A tornado is a violently rotating
column of air that is in contact with and extending between
a convective cloud and the surface of the earth. It
can produce winds of one hundred to three hundred miles per hour and usually develops
after a thunderstorm. It is the most destructive of
all storm-scale atmospheric phenomena.
Tornadoes can occur anywhere in
the world given the right conditions, but they occur
most frequently in the United States in an area bounded
by the Rocky Mountains in the west and the Appalachian Mountains in the
In the United States, an average
of one thousand tornadoes occur every year, which, on
average, cause sixty deaths. However, the chances that
a tornado will strike the building that you are in are
very small, and, by doing a few simple things, you can
reduce the chance of injury.
The most important thing you can
do to prevent being injured in a tornado is to be alert
in case of severe weather. Listen to your local news
or radio or check the Tornado Project Online Web site.
- If a tornado watch is
issued for your area, it means that a tornado is possible.
- If a tornado warning is
issued, it means that a tornado has actually been
spotted in your area. Go to a safe shelter immediately.
Look for the following environmental
clues to help predict if a tornado will strike:
- A dark, often greenish sky
- A wall cloud
- Large hail
- A loud roar, similar to a freight
Know how to protect yourself before a tornado strikes.
1. Contact your local National Weather
Service (NWS) office; emergency management or civil defense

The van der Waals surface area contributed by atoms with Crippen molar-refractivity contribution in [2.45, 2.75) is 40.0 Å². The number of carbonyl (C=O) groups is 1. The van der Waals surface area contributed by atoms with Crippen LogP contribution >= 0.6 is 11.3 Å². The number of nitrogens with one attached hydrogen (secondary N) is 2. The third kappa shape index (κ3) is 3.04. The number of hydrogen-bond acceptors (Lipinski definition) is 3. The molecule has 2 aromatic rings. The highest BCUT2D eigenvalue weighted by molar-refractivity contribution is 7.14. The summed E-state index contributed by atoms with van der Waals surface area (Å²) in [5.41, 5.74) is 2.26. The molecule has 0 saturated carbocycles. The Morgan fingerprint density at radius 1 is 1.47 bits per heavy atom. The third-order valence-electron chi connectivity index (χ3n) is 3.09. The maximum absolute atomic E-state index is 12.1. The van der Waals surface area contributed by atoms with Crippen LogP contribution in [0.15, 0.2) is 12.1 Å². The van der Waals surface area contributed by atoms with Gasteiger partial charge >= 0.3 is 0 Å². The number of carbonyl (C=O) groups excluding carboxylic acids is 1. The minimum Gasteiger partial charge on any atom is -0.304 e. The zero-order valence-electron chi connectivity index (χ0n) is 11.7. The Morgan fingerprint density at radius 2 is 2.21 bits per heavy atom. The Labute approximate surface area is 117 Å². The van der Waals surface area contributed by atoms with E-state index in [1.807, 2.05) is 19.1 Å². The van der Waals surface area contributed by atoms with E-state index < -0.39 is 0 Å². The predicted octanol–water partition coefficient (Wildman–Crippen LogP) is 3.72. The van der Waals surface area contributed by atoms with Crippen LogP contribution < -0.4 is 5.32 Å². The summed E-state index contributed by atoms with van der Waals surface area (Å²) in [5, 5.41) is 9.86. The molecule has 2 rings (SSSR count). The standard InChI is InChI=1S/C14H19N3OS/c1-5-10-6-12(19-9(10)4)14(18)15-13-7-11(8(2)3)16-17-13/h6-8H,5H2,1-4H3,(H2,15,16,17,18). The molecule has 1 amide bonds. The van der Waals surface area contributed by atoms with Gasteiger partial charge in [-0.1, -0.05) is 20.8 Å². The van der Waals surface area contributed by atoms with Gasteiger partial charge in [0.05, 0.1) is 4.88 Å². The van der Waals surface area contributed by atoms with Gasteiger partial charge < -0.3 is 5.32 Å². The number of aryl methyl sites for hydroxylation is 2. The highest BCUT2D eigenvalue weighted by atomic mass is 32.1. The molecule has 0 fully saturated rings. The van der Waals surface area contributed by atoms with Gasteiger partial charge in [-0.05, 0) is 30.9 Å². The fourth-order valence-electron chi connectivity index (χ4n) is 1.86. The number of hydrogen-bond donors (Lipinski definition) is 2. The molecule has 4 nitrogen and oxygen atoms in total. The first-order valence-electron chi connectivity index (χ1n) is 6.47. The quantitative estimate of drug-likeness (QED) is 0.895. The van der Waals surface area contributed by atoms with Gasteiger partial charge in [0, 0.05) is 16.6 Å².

office; and American Red Cross (ARC) chapter to learn
your community's warning signals and evacuation plans.
Discuss the information that you gather with your family
and friends, and develop a survival plan.
2. Maintain and practice your plan
by asking questions to make sure your family remembers
the meeting places and scheduling practice emergency drills.
- Pick two places to meet in the
event a tornado strikes: (1) a spot outside (but nearby) your home and (2) a place away from your neighborhood
in case you can't return home.
- Designate an out-of-state friend
as your "check-in contact" for everyone to
call if the family gets separated.
- Discuss what you would do if
advised to evacuate.
- Have your family learn basic
safety measures, such as cardiopulmonary resuscitation (CPR) and first aid; how to
use a fire extinguisher; and how and when to turn
off the water, gas, and electricity in your home.
- Keep enough supplies in your
home to meet your needs for at least three days, e.g.,
water, extra clothing, blankets, a first aid kit,
emergency tools, and batteries. Store these supplies
in sturdy, easy-to-carry containers, such as backpacks
or duffle bags. (Replace stored water and food every
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